Search engine optimization is based on a number of fundamentals and one of the most important fundamentals is to have organized, unique content. By organizing your content and making sure it’s unique, search engines can easily find your content and users can link to it if they find it interesting enough to mention. There are several ways to make sure your content is unique and keep your site organized, at least in the eyes of the search engines.
301 Permanent Redirects
Using permanent 301 redirects is the best practice for duplicate content. Google recommends using 301 redirects whenever possible, even if you have to call your webhost to set up the redirects for you. Amber has also written a post regarding the benefits of 301 redirects. But, when that option isn’t available, what is the next best practice? Or, what if you know that the content is a duplication, but you’d like to keep the page(s) live?
If you are unfamiliar with a robots.txt file, Pat wrote a great article that dissects each part of a robots.txt. If you’d like to keep your content live, this was one option that you would have. You can essentially tell the search engines to not index or not allow a search engine bot to look at the page. This option keeps the page live, but it also removes the page from a search engine’s index. Well, what if you’d like to have the best of both worlds; keep a page live and indexed by the search engines?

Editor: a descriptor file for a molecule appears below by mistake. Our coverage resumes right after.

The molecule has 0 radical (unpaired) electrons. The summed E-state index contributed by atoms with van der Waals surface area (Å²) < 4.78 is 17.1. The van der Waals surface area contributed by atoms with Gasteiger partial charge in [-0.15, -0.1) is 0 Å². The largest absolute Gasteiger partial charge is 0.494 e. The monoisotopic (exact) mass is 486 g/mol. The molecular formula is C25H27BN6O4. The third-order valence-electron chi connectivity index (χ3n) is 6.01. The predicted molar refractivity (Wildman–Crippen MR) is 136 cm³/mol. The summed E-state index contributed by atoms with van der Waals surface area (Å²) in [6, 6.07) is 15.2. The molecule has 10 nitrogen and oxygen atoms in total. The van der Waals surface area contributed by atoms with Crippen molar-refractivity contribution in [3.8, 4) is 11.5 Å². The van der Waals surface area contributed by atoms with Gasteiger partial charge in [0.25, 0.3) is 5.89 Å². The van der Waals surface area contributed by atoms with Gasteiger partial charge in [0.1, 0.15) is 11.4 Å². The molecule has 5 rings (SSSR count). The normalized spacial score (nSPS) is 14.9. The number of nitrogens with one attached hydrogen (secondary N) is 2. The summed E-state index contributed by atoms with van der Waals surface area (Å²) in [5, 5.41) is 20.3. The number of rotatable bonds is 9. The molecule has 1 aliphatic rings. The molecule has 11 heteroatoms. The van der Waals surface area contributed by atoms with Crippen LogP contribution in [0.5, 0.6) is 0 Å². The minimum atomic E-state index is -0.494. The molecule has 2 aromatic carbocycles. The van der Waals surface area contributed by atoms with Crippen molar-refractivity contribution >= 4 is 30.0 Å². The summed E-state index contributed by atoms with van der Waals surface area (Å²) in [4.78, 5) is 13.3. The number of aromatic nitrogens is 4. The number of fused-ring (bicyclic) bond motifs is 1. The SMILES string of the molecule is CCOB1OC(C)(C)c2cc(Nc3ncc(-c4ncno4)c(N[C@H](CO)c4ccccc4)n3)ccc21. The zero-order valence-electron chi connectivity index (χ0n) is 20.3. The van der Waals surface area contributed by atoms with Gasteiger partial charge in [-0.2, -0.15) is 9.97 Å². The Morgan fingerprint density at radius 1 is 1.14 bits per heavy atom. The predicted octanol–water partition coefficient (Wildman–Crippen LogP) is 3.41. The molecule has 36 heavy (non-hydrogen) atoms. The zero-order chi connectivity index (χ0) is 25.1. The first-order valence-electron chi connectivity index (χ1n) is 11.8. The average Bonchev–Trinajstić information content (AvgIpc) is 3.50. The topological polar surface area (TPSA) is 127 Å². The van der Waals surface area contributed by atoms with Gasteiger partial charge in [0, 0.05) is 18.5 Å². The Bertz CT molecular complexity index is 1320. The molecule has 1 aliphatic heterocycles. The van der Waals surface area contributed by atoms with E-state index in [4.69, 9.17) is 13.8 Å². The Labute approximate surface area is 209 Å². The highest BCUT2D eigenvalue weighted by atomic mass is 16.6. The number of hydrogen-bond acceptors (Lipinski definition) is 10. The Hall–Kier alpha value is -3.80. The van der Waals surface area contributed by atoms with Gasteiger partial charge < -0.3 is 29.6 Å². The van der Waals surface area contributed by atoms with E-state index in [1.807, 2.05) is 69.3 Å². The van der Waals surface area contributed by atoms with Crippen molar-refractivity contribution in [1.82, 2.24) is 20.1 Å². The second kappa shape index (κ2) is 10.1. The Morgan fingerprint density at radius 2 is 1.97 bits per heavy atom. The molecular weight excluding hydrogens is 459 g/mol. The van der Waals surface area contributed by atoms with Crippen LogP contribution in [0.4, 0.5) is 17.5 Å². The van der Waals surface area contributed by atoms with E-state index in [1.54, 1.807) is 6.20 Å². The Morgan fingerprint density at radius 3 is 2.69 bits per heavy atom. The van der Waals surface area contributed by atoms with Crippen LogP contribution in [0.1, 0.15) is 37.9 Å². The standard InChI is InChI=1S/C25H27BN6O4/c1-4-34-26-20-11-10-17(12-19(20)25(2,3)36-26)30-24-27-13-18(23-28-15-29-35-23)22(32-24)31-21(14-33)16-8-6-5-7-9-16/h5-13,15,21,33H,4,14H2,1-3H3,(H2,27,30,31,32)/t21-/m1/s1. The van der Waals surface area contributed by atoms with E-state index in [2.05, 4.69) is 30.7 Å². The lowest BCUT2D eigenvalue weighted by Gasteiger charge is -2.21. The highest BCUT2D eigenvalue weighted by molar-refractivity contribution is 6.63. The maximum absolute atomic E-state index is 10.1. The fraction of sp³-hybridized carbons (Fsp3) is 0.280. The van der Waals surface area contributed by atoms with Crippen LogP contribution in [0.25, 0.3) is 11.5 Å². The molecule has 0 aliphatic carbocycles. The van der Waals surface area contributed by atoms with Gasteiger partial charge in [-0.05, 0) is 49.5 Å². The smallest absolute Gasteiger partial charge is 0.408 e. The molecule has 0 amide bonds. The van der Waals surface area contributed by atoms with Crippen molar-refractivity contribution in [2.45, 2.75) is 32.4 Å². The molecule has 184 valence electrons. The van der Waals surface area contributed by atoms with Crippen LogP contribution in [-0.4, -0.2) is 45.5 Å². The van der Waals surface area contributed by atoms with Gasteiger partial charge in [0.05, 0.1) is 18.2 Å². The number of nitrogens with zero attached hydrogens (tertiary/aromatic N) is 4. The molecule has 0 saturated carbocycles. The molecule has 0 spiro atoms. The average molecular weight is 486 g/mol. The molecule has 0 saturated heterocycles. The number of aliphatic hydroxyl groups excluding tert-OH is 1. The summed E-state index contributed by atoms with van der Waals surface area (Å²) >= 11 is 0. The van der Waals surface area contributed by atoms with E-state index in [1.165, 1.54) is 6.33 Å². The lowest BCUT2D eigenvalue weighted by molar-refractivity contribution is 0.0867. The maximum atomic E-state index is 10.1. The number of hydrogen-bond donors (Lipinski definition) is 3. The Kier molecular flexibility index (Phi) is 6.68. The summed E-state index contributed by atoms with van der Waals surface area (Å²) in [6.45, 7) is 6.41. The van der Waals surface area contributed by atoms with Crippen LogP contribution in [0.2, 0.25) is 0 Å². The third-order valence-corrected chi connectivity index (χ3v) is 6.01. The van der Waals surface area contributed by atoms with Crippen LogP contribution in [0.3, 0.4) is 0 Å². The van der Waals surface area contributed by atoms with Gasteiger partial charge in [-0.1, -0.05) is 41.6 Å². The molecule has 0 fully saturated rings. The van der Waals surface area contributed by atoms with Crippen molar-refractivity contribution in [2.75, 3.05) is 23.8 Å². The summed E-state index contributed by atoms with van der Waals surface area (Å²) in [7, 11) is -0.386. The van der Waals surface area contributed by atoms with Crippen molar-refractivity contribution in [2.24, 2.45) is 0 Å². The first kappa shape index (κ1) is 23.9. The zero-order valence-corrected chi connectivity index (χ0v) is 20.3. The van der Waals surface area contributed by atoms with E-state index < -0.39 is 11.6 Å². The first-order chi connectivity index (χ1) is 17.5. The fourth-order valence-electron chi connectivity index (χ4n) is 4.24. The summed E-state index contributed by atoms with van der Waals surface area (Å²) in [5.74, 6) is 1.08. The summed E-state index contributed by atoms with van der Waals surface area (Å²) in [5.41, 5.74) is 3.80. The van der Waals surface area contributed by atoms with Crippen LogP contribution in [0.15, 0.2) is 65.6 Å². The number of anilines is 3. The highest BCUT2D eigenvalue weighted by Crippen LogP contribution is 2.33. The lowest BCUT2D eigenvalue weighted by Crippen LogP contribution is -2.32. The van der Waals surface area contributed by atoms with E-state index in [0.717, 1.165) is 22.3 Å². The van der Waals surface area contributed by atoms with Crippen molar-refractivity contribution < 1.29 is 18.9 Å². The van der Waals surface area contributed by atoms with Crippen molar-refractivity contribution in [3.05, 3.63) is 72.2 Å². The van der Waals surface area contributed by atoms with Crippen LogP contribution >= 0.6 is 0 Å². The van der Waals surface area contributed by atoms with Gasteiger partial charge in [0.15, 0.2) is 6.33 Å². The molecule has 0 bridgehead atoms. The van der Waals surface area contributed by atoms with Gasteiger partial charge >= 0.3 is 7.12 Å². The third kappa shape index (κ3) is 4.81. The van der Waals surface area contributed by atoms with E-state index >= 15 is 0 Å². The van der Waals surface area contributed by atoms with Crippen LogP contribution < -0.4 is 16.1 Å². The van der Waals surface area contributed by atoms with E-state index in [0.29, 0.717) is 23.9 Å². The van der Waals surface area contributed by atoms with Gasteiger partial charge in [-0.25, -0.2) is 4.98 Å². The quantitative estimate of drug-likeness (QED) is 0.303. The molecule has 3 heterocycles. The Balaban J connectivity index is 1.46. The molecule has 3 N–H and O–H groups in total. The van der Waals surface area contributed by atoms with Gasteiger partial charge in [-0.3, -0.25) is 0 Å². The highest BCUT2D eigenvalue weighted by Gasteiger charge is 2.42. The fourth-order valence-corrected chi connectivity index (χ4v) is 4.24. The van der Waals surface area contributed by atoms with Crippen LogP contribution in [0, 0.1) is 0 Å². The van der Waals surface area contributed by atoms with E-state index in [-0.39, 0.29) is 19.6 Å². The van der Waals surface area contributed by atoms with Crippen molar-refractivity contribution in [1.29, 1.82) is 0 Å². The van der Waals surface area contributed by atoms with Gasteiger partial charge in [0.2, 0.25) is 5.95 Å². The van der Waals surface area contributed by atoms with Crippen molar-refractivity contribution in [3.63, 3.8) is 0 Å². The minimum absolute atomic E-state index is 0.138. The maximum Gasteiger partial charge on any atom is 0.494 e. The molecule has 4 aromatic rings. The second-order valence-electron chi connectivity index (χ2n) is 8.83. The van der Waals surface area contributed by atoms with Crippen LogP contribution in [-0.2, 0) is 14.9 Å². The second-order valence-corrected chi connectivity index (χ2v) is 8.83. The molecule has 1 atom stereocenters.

Canonical Link Tag
Your content may not be unique for any number of reasons. There are also endless reasons why you may not be able to use 301 redirects or a roboots.txt file. The important thing is that there is a third option.
Last February, Google and other search engines created rules regarding canonical tags and how you can use them. Basically, if you can’t at all use redirects to eliminate duplicate content, you can use the link tag rel=”canonical” to mark duplicate content (ex. <link rel=”canonical” href=”…../index.html”> in the <head> of the duplicate pages. There’s been additional clarification on this subject, stating that you can add the link tag to the <head> of the original page, as well as the duplicate pages.
I should state that the first two options are always preferred. Don’t get carried away with creating duplicate content and canonical tagging those pages. It’s more or less a last option, just like the order of this article. Google has a nice summary of cross-domain duplicate content options available to you. You have the tools to clean your site’s duplicate content up, now go do it!